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Why can't I grow leeks?!

I've been growing my own fruit & veg for 30+ years and have never grown a decent crop of leeks. It must be me, they're not that hard to grow, surely? The leaves buckle up as they're growing (every time!) and I get an infestation of those little brown grub things (every time!). I start them off in small trays, pot them on into individual root-trainers when they're 3" high, then plant them out when they're as thick as my little finger (which, I admit, IS quite skinny). I must be doing something wrong, but what?


  • The problem is allium leaf miners which are active during two main periods of the season.  The only thing you can do is grow them under a fine mesh cover such as enviromesh.  The flies which lay the eggs are very small (3mm) so the holes in the netting have to be smaller than that.  These links may help:

    A trowel in the hand is worth a thousand lost under a bush.
  • purplerallimpurplerallim Posts: 5,099
    It seems this years leeks haven't done well for quite a few growers. I planted some for the first time in autumn, and even though they look ok, they are not very big so not sure if I should use them now or give them more time.🤔 My nemesis seems to be onions, I can only grow red spring onions.🙄
  • PalustrisPalustris Posts: 4,212
    You could try dropping a slow release fertiliser tablet down the hole in which you plant the baby leek. I used to get good results like that until the leaf miner and Leek moth finally beat me.
  • NollieNollie Posts: 7,322
    Mine were pretty small this year too, after the very hot, dry summer, but usually they do well for me and grow big and fat. Have you tried sowing them direct in a finely raked seed bed Molly? They are very hardy and grow well outside so maybe don’t need all that cosseting and transplanting. They do need regular watering and a reasonable but not too rich soil to grow in.

    I sow mine as thinly as possible in shallow drills in the seed bed, thin them out in situ as necessary then lift them when barely pencil thick. I trim the roots to a couple of cm, drop them into deep dibbed holes in the main allium bed (in the spot vacated after the garlic harvest) so that at least half their length is below soil level. Water the holes until the water spills out but don’t firm them in. They flop at first but within a week or so right themselves and grow to fill the hole.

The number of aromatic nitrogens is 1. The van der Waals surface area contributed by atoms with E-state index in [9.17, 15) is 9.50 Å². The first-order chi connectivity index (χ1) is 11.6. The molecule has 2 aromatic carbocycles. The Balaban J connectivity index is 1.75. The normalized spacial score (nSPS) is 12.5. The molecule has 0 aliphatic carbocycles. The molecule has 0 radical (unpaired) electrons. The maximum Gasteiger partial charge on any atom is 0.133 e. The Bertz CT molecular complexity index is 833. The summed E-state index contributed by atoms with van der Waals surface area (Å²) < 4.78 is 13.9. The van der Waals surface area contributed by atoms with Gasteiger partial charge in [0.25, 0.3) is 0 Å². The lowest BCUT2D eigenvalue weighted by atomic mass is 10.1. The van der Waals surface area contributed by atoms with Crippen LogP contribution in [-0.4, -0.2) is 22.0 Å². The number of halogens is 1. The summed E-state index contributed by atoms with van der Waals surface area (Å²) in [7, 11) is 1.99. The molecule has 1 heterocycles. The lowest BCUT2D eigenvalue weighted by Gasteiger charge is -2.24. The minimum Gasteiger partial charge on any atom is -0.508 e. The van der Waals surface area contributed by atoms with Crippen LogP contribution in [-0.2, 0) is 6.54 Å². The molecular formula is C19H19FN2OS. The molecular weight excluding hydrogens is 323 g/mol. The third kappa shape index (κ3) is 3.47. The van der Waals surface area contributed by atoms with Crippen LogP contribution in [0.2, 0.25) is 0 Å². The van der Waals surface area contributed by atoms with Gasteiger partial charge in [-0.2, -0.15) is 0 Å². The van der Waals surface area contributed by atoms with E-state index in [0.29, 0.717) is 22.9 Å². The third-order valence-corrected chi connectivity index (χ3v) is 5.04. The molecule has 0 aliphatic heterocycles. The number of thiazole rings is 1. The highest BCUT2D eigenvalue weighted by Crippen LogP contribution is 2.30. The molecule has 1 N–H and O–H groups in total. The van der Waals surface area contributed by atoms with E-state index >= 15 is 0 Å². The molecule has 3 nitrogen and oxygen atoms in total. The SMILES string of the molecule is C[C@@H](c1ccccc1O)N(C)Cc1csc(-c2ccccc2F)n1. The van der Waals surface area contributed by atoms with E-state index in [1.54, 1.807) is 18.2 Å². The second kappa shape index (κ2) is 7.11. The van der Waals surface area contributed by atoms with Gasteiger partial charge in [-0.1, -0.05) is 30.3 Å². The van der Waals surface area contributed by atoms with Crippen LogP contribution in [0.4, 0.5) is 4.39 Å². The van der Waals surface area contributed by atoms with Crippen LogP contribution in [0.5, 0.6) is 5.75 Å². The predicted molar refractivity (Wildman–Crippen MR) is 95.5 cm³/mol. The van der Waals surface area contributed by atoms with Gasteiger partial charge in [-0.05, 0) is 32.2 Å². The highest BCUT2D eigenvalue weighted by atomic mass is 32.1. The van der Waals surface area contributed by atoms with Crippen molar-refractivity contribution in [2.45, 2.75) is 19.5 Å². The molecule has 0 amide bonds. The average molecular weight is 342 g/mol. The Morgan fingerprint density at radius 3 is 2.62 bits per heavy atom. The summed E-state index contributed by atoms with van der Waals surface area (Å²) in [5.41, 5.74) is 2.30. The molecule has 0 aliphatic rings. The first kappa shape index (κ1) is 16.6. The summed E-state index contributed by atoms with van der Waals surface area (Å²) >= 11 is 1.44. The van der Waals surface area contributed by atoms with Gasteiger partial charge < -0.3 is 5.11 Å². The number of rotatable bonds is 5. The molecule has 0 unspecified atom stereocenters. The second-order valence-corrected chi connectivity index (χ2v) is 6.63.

I net all veg seedlings to protect from my pesky digging/crapping cats, rather than leaf miners (which, fingers crossed, I haven’t suffered from so far) then remove the netting when they are big enough to fill out the space and the cats leave them alone.
    Mountainous Northern Catalunya, Spain. Hot summers, cold winters.
  • Thanks everyone! So this year I'll try sowing them direct, giving them a shot of feed at the roots and using enviromesh. What a lovely bunch of folks you are!

  • I have had mixed results too over the last few years. There is a pheromone trap for leek moth but I don't know about the  leaf miner, but our other issue on my Allotment site is white rot which affects all of the Allium family.
    AB Still learning

  • NollieNollie Posts: 7,322
    I would also try laying off the fertiliser, Molly. The one year I inadvertently fertilised my alliums by topping up the bed with fresh compost they grew all soft and distorted. I know others do fertilise alliums, and it does depend on your soil, but they definitely do better for me without. If grown too ‘soft’, perhaps that also encourages pests.
    Mountainous Northern Catalunya, Spain. Hot summers, cold winters.
  • It's odd how some things thrive for some people but don't for others (there's a PhD thesis in that for someone!). I always get great results with onion sets but never with seed, they just tend to melt into the earth. I start my onions in small pots in the greenhouse, then plant them out a couple of weeks later when they've got a small sprouting of green at the top. Don't tend to feed them but I water every day unless it rains. Garlic is usually so-so - adequate but nothing to make your jaw drop. Ho hum.
  • NollieNollie Posts: 7,322
    True, I can’t grow celeriac or brassicas like broccoli and cabbage. Too hot here in summer, they get so far then give up!
    Mountainous Northern Catalunya, Spain. Hot summers, cold winters.
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